Traverse Planning And Mission Geologic Training For The Jmissions

In October 1969, USGS geologist Gordon Swann submitted his proposal to NASA to be Principal Investigator on the Geology Experiment Team for Apollo 14 and 15. When Swann's proposal was accepted, he asked Gerald Schaber to be one of his co-investigators for those missions. This specifically involved traverse planning and subsequent mission geologic training and traverse map production. With the addition of the LRV for Apollo 15, traverse planning and training grew considerably. Swann asked Schaber and other Branch of Astrogeology geologists to perform geologic mapping of various training sites in Arizona, Hawaii, Nevada and other locations using stereo aerial photography. This was meant to simulate the mapping of the early Apollo lunar landing sites using photographs taken by Lunar Orbiter. This effort was significant because several of the co-investigators who mapped the geology of the training sites would also map the actual traverses for the Apollo J-missions. On a three-day field test from 30 September through 2 October 1970 at the Merriam Crater test site north of Flagstaff, Grover was used to evaluate lunar surface maps in various scales, over a 15 km proposed traverse planned for Apollo 15. Weeks later, Gerald Schaber, along with Jim Head of Bellcomm, presented the preliminary Apollo 15 walking and LRV traverses to the Surface Working Panel group at the Manned Spacecraft Center in Houston, Texas. Dave Scott and Jim Irwin were present.

"They asked me, 'OK, Jerry, why are we going there?','' Schaber recalled when queried about a specific area at the Hadley-Apennine region. ''And I told them, 'We are going out to St. George Crater because it is a large crater, it intersects the Rille, and it's on the bottom of the slope from Hadley Delta. So you want to sample that, go up the slope of Hadley Delta to try to find anorthosite, and you want to go over to the Rille and look for layering.' We mapped the landing sites in various scales -50,000:1, 25,000:1 and 12,500:1 - and the Survey's Cartography group in Flagstaff produced the maps. We didn't have computers back then, so every time they wanted to make a change in the traverse, we had to recalculate the oxygen usage, the logistics - the whole thing - all by hand. We also had to have contingency traverses for walking if the LRV failed to work. We had rules from the mission operations people about how much time leeway we had. You couldn't get them back to the LM with only two or three minutes of oxygen left. Dave Scott was one helluva sharp geology type and listener.''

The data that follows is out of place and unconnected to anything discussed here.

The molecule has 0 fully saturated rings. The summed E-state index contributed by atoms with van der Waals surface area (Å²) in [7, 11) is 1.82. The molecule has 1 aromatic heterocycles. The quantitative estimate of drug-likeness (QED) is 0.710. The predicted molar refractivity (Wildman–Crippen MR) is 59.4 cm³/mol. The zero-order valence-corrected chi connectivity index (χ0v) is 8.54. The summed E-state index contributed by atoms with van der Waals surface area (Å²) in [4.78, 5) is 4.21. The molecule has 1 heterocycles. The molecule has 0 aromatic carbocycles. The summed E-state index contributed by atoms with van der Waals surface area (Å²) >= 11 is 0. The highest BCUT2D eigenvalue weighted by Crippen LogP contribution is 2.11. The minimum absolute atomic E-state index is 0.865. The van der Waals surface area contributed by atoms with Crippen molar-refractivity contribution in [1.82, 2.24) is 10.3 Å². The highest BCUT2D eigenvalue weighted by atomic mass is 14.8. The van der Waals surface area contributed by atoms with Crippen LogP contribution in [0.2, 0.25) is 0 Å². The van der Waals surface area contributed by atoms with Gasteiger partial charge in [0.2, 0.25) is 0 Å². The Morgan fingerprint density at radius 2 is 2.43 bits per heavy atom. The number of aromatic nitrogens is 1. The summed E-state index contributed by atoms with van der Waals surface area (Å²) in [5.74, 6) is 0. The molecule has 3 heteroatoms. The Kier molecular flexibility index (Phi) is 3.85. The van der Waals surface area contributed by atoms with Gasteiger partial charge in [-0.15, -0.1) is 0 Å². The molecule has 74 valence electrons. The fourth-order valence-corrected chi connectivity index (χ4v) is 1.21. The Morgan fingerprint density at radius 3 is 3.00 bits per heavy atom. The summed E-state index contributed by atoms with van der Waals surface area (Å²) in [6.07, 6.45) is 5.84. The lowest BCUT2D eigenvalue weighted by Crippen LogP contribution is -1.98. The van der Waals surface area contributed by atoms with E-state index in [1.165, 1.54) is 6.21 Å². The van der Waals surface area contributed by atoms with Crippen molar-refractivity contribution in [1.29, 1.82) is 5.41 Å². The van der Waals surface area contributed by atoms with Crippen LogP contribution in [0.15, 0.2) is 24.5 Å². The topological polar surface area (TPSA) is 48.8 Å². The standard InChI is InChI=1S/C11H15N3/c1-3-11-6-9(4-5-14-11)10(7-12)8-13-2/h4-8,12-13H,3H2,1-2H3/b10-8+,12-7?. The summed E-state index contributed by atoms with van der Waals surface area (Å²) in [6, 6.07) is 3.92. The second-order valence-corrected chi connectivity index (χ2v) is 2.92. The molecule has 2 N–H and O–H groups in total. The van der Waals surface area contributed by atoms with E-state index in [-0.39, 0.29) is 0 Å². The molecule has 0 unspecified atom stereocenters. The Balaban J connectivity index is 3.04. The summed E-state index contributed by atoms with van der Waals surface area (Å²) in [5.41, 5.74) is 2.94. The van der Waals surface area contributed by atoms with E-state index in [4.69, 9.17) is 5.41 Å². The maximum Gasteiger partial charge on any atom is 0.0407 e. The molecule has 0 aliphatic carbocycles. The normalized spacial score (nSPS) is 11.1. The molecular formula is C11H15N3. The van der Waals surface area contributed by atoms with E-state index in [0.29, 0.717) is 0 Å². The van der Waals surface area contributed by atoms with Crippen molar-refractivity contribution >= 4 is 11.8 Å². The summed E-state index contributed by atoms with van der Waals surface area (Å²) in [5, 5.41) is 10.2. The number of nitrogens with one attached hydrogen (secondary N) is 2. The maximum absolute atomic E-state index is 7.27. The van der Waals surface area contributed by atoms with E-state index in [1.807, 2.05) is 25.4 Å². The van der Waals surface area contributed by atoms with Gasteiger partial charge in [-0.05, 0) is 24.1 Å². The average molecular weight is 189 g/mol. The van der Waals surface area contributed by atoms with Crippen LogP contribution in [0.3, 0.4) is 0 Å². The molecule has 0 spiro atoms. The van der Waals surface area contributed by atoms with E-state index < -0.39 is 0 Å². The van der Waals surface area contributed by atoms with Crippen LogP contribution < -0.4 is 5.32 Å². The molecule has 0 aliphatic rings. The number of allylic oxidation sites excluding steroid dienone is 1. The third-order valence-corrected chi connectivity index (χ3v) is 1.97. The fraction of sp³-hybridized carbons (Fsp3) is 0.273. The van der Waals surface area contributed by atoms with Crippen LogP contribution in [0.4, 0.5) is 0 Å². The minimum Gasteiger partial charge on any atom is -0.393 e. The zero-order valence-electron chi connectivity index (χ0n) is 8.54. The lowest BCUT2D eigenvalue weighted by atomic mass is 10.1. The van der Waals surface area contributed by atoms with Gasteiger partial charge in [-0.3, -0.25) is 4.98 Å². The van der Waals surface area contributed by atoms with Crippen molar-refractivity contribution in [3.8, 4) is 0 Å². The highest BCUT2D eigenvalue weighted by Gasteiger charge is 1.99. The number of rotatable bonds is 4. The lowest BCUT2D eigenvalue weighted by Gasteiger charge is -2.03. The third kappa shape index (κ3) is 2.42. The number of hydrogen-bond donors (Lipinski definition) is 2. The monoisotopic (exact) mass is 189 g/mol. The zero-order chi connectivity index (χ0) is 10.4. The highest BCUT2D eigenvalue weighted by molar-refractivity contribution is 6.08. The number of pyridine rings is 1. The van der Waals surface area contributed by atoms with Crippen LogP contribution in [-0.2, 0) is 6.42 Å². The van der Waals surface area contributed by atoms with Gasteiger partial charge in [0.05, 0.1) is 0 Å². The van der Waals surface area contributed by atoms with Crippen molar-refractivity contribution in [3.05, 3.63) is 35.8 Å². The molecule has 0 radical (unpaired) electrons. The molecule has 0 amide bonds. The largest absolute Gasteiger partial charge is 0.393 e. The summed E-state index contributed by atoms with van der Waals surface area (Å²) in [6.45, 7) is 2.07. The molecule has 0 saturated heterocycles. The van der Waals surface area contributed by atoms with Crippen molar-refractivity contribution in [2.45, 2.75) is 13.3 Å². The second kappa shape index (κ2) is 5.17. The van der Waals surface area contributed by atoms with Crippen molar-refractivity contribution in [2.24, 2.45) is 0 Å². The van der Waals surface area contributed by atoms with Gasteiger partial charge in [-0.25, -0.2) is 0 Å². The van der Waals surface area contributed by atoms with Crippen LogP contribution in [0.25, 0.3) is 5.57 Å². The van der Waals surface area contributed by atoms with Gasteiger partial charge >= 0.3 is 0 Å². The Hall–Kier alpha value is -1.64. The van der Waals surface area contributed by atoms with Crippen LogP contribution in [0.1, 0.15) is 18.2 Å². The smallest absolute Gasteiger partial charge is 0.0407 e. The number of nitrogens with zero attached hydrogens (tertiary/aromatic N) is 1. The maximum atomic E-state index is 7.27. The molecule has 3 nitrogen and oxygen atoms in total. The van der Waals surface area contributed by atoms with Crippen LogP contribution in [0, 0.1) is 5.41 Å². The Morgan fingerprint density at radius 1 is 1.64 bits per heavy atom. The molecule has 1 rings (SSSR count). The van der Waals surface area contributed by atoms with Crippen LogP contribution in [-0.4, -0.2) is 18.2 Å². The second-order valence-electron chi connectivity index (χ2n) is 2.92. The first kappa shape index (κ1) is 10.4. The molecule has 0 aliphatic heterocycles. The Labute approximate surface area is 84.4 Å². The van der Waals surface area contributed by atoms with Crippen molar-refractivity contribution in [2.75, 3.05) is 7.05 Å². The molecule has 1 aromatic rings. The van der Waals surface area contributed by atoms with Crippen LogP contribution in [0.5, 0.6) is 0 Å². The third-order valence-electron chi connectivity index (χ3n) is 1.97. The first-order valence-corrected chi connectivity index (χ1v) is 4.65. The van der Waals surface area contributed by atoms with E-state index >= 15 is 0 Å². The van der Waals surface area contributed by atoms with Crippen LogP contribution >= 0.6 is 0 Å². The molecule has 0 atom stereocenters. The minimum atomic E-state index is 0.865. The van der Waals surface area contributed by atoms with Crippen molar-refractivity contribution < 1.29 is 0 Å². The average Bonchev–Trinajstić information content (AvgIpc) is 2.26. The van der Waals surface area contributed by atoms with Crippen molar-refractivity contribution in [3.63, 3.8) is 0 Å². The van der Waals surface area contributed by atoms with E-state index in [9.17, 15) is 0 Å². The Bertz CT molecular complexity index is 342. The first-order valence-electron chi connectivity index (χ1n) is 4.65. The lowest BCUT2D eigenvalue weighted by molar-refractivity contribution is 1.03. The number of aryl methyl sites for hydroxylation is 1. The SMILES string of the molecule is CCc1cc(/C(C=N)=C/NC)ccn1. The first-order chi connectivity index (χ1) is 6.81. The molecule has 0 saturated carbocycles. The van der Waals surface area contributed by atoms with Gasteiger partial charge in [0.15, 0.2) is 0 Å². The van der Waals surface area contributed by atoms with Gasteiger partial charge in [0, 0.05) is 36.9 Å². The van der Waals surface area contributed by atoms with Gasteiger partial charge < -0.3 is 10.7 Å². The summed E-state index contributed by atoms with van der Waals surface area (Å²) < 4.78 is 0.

Dave Scott had flown with Neil Armstrong on Gemini 8 in March 1966 and served as Command Module Pilot on Apollo 9 in March 1969 - a complex ten-day mission to validate many aspects of the Lunar Module in low-Earth-orbit. He had been involved with geologic field and classroom training for six years, and he took the utmost interest in the traverse planning meetings which would establish the places he and Irwin would explore on the Moon.

David Scott Astronaut
Dave Scott and Jim Irwin sit before a traverse simulator in this July 1971 photo. Behind the astronauts sits Dr. Joseph P. Allen, who would be their CapCom on Apollo 15. (Courtesy NASA)